There is no safe way to kill the worms, but they do not live as long in cats as they do in dogs, so many cats that experience problems as a result of infection may be free of disease after a period of time. Coughing and vomiting caused by the parasite usually can be controlled by an oral cortisone-like medication.
A preventive medication that kills the larvae before they reach the heart is recommended for routine use in areas where heartworm disease exists. Heartworm has been seen in almost all parts of the United States and southern Canada, but it is most prevalent on the east coast of North America, in the southern United States, and in the Mississippi River valley.
High blood pressure (systemic hypertension) is common in elderly cats. It is almost always secondary to some other disease, especially kidney disease and hyperthyroidism. Left untreated, hypertension can cause enlargement of the heart, worsening of kidney disease, seizures, and sudden blindness. Treatment of the condition primarily relies on managing the underlying condition; if necessary, antihypertensive medications similar to those used in people are given orally.
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Cat Anatomy Heart and Lungs
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Cats have typical mammalian respiratory and circulatory systems. The air they take in through the mouth and nostrils travels down the windpipe (trachea) to the lungs.
Encased in the protective rib cage and separated from the abdomen by the diaphragm, the heart and lungs then work together to circulate oxygen, via the blood, throughout the body.
Conducted along an intricate system of arteries and veins, blood distributes oxygen, nutrients, and disease-fighting agents and takes up carbon dioxide and other waste products.
When the blood makes its way back to the lungs, the blood vessels of the circulatory system and the branches of the respiratory system (called bronchi and bronchioles) make a vital exchange of newly inhaled oxygen for carbon dioxide to be exhaled.
The feline heart is well adapted to a predatory lifestyle, capable of accelerating from a resting heart rate of about 150 beats per minute to more than 240 beats per minute (four beats per second) to provide the circulation needed for sud¬den bursts of speed.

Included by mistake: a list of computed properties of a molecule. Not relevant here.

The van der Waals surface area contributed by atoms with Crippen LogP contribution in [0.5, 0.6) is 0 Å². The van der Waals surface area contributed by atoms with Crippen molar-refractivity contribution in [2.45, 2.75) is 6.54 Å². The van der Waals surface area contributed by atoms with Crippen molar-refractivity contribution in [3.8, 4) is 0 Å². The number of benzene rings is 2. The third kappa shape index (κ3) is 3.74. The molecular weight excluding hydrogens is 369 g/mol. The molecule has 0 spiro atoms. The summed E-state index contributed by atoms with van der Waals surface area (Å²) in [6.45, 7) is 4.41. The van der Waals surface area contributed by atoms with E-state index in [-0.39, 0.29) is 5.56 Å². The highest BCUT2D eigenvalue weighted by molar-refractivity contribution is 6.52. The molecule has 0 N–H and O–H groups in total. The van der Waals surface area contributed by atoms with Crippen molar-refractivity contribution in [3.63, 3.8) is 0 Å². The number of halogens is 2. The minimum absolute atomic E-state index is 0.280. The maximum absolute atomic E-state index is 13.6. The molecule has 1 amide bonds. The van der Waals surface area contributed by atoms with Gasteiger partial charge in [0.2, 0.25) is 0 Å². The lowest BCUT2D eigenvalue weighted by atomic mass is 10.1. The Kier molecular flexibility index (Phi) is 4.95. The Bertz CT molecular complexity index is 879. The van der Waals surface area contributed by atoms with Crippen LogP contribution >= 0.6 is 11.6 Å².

Cat Anatomy Heart and Blood Vessels
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The cat has a comparatively small but exceptionally strong heart. As in all animals the heart is a powerful pump comprising the strongest muscle in the body.
It is surrounded by a serous membrane or sac called the pericardium, which under normal circumstances contains a small quantity of lubricating fluid called the pericardial fluid.
The heart comprises two lower chambers with extremely thick walls (the right and left ventricles) and two upper cavities with slightly thinner walls (the right and left auricles). The left-sided chambers are both larger than the right.
As the blood passes round the body, it collects carbon dioxide from the various tissues and this is carried by the veins to the right auricle.
It then passes through a valved opening into the right ventricle and from there the thick walls pump it to the lungs through the pulmonary artery.
In the lungs the carbon dioxide is expelled as the cat breathes out, and oxygen takes its place as the cat breathes in. The oxygenated blood is then carried back to the left auricle by the pulmonary vein. From there it passes through another valved opening into the left ventricle – the most efficient pumping chamber ever created.
The left ventricle pumps the oxygenated blood through the arteries round the entire body (see diagram). The process is continuous, starting when the kitten is in the embryo state within the mother’s womb and stopping only when the cat dies.
Cats have 3 blood types: A, B and AB. Most cats are type A, but incidence of types varies geographically. Virtually all cats in Switzerland are type A, for example, but this drops to 97% in Britain and 85% in France.
Many pedigree breeds are almost exclusively type A, but others show varying levels of type B. Type AB is extremely rare and not linked to breed.